It cost more to calve cows inside (Table 3). About 30% more bedding was required annually for the barn calving group, due to their requirement for calving and post maternity pens. In addition, more labour was expended in managing the indoor calving system, and the average cost of treatments per calf was much higher for the indoor group, relative to the pasture group.

The cost of raising cattle was greater for the conventional group compared with the pasture calvers (Table 3). It took about $47 more per cow with the winter calving system compared with the summer system. When costs were deducted from revenues within each system, the summer pasturing calving group was a clear winner. Net margin for the summer group was $113 per cow exposed to breeding, which was 45% higher than the $78 per cow realized for the traditional group. So it looks like the summer system was a clear winner in terms of profitability.

The above research results were based on a comparison of herds of the same size, but they may be also extrapolated to the farm level based on an analysis of the factors which limit herd size. Several issues have been identified as limiting herd size on farms, and thus overall profitability of the cow-calf enterprise. One is focused around calving time. With intensively managed cows, night time calving checks and the number of calves which need birthing assistance and health treatments can be limiting. This is the most stressful time of the year in beef cow herds, and the hours of labour and degree of stress increases with the number of pregnant cows. Another potentially limiting factor is the value of capital investment in the calving facilities required for winter-early spring calving. If herd numbers are increased without concurrent facility expansion, the chances of a devastating scours outbreak increases.

Based on these research results, theoretical calculations predicted that for a given amount of labour, 25% more cows could be kept with a pasture calving system compared with barn calving. More cows with means more total profit is generated per farming enterprise. Based on these projections, net enterprise margin would increase by about 80% if herd numbers could be expanded from 80 hd to 100 hd, when switching from barn calving to pasture calving. Expanding or establishing very large cow herds (200+ cows) is a daunting challenge with a traditional management system based on confinement calving in late winter-early spring. A move to extensive management with pasture calving during late spring and summer could be a viable and profitable option.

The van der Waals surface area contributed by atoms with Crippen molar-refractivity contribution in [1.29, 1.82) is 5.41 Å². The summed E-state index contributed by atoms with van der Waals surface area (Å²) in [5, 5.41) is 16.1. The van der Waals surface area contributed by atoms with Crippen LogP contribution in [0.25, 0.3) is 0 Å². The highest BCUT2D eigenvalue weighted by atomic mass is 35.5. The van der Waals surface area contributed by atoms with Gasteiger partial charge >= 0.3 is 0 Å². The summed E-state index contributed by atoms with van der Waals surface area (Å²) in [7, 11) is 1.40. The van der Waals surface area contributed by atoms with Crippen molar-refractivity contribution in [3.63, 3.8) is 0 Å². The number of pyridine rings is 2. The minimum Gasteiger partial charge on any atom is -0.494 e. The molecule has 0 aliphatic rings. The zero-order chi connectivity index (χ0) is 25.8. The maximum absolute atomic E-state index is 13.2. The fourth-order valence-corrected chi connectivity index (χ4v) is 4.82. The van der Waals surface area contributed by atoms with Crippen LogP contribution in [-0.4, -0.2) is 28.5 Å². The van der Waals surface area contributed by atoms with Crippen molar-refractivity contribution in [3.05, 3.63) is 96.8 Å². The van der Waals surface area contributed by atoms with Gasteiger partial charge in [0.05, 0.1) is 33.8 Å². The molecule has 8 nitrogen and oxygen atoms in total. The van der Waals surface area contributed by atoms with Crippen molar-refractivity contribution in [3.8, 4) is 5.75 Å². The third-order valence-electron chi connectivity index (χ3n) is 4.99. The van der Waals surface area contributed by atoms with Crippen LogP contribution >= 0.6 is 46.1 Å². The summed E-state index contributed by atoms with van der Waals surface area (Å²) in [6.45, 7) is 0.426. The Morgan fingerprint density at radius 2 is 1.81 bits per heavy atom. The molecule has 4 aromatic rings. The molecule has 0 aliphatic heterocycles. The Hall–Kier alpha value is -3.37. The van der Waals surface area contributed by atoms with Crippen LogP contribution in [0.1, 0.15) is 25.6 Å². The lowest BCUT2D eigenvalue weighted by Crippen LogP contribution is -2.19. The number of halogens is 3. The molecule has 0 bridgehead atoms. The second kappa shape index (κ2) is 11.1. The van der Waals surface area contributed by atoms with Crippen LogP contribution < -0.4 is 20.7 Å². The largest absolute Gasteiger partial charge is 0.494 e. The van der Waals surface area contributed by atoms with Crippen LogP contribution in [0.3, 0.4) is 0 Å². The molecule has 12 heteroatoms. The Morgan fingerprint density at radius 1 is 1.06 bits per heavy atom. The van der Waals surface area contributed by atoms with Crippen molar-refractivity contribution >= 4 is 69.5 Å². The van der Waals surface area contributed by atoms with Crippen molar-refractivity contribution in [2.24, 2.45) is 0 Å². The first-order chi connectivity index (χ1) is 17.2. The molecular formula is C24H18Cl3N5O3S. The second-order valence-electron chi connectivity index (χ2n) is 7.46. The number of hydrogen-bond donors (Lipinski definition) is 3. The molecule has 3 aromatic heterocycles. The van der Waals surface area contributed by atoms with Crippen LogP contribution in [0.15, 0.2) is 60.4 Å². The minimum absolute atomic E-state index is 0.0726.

Table 1. Calving Characteristics of Seasonal Groups
Characteristic
Winter
Summer
Probability
Birth Weight (lbs) 1
105.6
99.5
P<.05
Calving Ease Score 2
1.4
1.1
P<.05
% Assisted Births
Heifers
63
17
P<.05
Cows
18
3
P<.05
1 Adjusted for age of dam, sec of calf and birth type
2 Scale of 1-4, 1=unassisted, 2=easy pull, 3=hard pull, 4=surgical


Table 2. Health and Management Characteristics of Seasonal Groups
Item
Winter
Summer
Probability
Intervention Rate (%)
33
14
P<.05
Treatment per calf born
2.8
0.6
P<.05
Weaning Rate1 (%)
1st Calf Heifers
80
92.2
P<.05
Cows
96.3
92.7
NS
1 Weaning rate = # cows weaning a calf / # of pregnant cows retaining X 100


Table 3: Some Variable Costs Per Cow Retained, by Seasonal Groups ($)
Item Winter Summer
Calving Season Labour1 41 30
Calf Treatment Drugs 4.21 1.28
Pasture 68 74
Stored Feed 294 293
Bedding ($/cow) 48 37
Facilities (depreciation) 67 40
Total 522.21 475.28
1 Labour for pen or pasture checks, calving pen maintenance, calf processing and calf treatment


Table 4.
Net Margin Per Cow Per Exposed, by Management Group ($)
Item Winter Summer
Revenue 611 592
Costs 533 479
Net Margin 78 113